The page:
Executions were issued to the states, those who came to Istanbul under the pretext of Jelals and executed were ordered. Murad IV shivering and brutal sultan started with this shaking. Ilyas Pasha, who took advantage of the confusion in Istanbul and dominated the Manisa and Balikesir sides, taught Şehname, Timurname at night and was caught in the sultan's dreams, was caught and brought to Istanbul and executed in front of the Sultan. Murad IV banned alcohol and coffee in Constantinople, he ordered execution for breaking this ban. He would patrol the streets and the lowest taverns of Constantinople in civilian clothes at night, policing the enforcement of his command by casting off his disguise on the spot and beheading the offender with his own hands. Rivaling the exploits of Selim the Grim, he would sit in a kiosk by the water near his Seraglio Palace and shoot arrows at any passerby or boatman who rowed too close to his imperial compound for sport, he restored the judicial regulations by strict punishments, including execution, he once strangled a grand vizier for the reason that the official had beaten his mother-in-law.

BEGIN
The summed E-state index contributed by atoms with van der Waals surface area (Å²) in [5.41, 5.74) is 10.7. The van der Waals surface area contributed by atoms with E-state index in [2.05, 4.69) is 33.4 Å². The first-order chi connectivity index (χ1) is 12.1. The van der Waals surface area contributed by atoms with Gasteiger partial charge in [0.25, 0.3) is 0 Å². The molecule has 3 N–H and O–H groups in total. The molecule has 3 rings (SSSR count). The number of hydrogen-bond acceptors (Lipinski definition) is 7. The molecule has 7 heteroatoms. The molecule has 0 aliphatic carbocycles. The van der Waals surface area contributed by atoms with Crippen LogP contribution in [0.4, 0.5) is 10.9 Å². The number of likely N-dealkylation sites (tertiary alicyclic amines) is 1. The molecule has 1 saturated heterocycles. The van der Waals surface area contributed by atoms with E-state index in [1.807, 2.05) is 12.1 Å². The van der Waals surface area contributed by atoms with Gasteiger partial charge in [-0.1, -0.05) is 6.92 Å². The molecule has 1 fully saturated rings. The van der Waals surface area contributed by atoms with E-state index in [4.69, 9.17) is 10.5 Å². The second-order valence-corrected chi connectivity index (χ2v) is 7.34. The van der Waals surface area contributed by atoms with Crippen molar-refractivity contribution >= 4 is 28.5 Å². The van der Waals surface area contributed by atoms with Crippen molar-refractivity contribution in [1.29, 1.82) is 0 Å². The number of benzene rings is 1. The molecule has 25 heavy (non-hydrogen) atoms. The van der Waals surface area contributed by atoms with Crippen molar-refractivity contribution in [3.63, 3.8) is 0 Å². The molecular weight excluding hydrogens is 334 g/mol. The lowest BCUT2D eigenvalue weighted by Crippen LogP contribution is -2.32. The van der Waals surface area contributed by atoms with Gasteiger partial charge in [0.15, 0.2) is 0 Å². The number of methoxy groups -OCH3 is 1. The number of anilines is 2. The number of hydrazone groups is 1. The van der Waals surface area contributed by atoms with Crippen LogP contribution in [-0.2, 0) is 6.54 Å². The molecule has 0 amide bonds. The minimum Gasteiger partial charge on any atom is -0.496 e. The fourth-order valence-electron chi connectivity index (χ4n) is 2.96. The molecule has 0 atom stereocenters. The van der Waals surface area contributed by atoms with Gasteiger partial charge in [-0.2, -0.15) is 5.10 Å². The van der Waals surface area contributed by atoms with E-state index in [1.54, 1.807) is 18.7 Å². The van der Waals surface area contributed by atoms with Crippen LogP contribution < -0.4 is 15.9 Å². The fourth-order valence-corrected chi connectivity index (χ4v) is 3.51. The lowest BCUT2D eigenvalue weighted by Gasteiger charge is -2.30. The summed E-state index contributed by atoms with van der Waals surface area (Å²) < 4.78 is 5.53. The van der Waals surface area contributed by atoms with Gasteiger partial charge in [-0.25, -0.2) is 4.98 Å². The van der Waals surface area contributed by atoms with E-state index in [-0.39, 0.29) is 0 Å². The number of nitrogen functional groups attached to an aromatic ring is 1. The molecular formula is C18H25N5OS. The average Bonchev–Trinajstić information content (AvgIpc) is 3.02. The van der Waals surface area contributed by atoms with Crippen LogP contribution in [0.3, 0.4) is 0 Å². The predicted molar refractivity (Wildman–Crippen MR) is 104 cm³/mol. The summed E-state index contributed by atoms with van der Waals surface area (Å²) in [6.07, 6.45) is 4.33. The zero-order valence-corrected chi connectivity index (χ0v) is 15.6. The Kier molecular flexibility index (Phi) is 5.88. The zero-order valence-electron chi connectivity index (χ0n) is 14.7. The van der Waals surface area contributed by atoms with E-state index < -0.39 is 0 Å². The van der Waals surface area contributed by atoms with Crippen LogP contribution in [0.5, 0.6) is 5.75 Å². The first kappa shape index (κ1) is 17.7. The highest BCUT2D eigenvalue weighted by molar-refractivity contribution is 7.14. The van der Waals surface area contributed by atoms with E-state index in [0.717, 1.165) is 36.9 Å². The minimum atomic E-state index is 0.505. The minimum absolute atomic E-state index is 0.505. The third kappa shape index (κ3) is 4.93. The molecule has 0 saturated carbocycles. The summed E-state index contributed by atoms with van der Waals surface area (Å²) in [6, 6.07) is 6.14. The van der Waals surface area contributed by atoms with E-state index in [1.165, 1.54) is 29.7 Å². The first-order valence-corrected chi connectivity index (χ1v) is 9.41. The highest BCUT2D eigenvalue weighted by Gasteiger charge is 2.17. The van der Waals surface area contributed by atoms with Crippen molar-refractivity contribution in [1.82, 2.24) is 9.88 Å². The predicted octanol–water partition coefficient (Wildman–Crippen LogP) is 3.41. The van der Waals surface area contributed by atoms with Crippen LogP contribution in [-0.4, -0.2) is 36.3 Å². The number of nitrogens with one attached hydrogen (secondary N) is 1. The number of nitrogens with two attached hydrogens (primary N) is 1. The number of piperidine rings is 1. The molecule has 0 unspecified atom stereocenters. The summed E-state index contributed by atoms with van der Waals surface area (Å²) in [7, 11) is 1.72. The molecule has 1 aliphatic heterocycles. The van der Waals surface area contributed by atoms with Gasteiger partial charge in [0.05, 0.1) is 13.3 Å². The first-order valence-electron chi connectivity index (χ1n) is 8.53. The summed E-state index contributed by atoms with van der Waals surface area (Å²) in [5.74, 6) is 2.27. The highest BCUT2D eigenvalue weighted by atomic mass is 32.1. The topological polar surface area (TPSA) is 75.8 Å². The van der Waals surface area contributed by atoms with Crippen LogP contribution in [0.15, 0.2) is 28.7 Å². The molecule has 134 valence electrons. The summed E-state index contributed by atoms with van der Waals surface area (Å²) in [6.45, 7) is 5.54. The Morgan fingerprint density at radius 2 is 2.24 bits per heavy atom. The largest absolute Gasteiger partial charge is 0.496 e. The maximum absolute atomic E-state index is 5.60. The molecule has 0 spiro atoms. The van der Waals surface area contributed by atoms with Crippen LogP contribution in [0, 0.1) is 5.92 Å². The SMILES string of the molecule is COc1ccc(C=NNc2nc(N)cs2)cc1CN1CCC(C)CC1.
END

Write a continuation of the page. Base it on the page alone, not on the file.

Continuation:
On 2 September 1633, the big Cibali fire broke out. The fire that started during that day when a caulker burned the shrub and the ship caulked into the walls; the fire, which spread from three branches to the city. One arm lowered towards the sea, he walked to Atpazan. Other kollan Büyükkaraman, Küçükkaraman, Saraçhane, Sangürz districts have been ruined; the sultan could not do anything other than watching Bostancı and Yeniçeri. The most beautiful districts of Istanbul have been ruined, from the Yeniodas, Mollagürani districts, Fener gate to Sultanselim, Mesihpaşa, Bali Pasha and Lutfi Pasha mosques, Şahı buhan Palace, Unkapam to Atpazarı, Bostanzade houses, Sofular Bazaar; the fire that lasted for 30 hours could be extinguished after the wind sectioned. Murad IV's reign is most notable for the Ottoman–Safavid War against Persia in which Ottoman forces managed to conquer Azerbaijan, occupying Tabriz and capturing Baghdad in 1638; the Treaty of Zuhab that followed the war reconfirmed the borders as agreed by the Peace of Amasya, with Eastern Armenia, Eastern Georgia and Dagestan staying Persian, while Western Armenia, Western Georgia stayed Ottoman.